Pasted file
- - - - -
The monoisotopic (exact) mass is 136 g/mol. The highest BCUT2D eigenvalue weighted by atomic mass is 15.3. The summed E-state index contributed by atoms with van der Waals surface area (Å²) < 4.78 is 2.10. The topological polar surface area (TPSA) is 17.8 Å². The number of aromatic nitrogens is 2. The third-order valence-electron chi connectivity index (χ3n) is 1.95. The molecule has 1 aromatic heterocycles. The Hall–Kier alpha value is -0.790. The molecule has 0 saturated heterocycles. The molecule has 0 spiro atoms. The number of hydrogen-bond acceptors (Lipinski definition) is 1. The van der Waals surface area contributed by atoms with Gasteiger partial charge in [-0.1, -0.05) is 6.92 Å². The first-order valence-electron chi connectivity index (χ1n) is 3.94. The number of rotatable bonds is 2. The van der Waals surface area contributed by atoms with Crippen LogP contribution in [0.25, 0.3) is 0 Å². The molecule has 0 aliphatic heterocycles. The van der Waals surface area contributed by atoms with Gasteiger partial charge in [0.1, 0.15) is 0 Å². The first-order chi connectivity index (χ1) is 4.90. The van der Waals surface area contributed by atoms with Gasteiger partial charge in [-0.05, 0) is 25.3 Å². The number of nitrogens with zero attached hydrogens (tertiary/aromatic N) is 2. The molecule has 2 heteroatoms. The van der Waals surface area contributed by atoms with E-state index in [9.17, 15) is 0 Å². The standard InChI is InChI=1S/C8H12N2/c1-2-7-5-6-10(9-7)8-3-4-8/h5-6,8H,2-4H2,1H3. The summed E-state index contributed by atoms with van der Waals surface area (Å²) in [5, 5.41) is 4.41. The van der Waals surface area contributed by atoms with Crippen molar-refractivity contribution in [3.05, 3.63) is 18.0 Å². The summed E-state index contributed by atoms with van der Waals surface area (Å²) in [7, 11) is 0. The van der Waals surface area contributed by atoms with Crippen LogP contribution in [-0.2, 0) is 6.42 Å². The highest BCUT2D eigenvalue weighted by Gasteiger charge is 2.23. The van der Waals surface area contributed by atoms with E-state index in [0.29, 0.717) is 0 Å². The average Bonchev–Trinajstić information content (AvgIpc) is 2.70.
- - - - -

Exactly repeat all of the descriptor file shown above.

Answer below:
The monoisotopic (exact) mass is 136 g/mol. The highest BCUT2D eigenvalue weighted by atomic mass is 15.3. The summed E-state index contributed by atoms with van der Waals surface area (Å²) < 4.78 is 2.10. The topological polar surface area (TPSA) is 17.8 Å². The number of aromatic nitrogens is 2. The third-order valence-electron chi connectivity index (χ3n) is 1.95. The molecule has 1 aromatic heterocycles. The Hall–Kier alpha value is -0.790. The molecule has 0 saturated heterocycles. The molecule has 0 spiro atoms. The number of hydrogen-bond acceptors (Lipinski definition) is 1. The van der Waals surface area contributed by atoms with Gasteiger partial charge in [-0.1, -0.05) is 6.92 Å². The first-order valence-electron chi connectivity index (χ1n) is 3.94. The number of rotatable bonds is 2. The van der Waals surface area contributed by atoms with Crippen LogP contribution in [0.25, 0.3) is 0 Å². The molecule has 0 aliphatic heterocycles. The van der Waals surface area contributed by atoms with Gasteiger partial charge in [0.1, 0.15) is 0 Å². The first-order chi connectivity index (χ1) is 4.90. The van der Waals surface area contributed by atoms with Gasteiger partial charge in [-0.05, 0) is 25.3 Å². The number of nitrogens with zero attached hydrogens (tertiary/aromatic N) is 2. The molecule has 2 heteroatoms. The van der Waals surface area contributed by atoms with E-state index in [9.17, 15) is 0 Å². The standard InChI is InChI=1S/C8H12N2/c1-2-7-5-6-10(9-7)8-3-4-8/h5-6,8H,2-4H2,1H3. The summed E-state index contributed by atoms with van der Waals surface area (Å²) in [5, 5.41) is 4.41. The van der Waals surface area contributed by atoms with Crippen molar-refractivity contribution in [3.05, 3.63) is 18.0 Å². The summed E-state index contributed by atoms with van der Waals surface area (Å²) in [7, 11) is 0. The van der Waals surface area contributed by atoms with Crippen LogP contribution in [-0.2, 0) is 6.42 Å². The highest BCUT2D eigenvalue weighted by Gasteiger charge is 2.23. The van der Waals surface area contributed by atoms with E-state index in [0.29, 0.717) is 0 Å². The average Bonchev–Trinajstić information content (AvgIpc) is 2.70.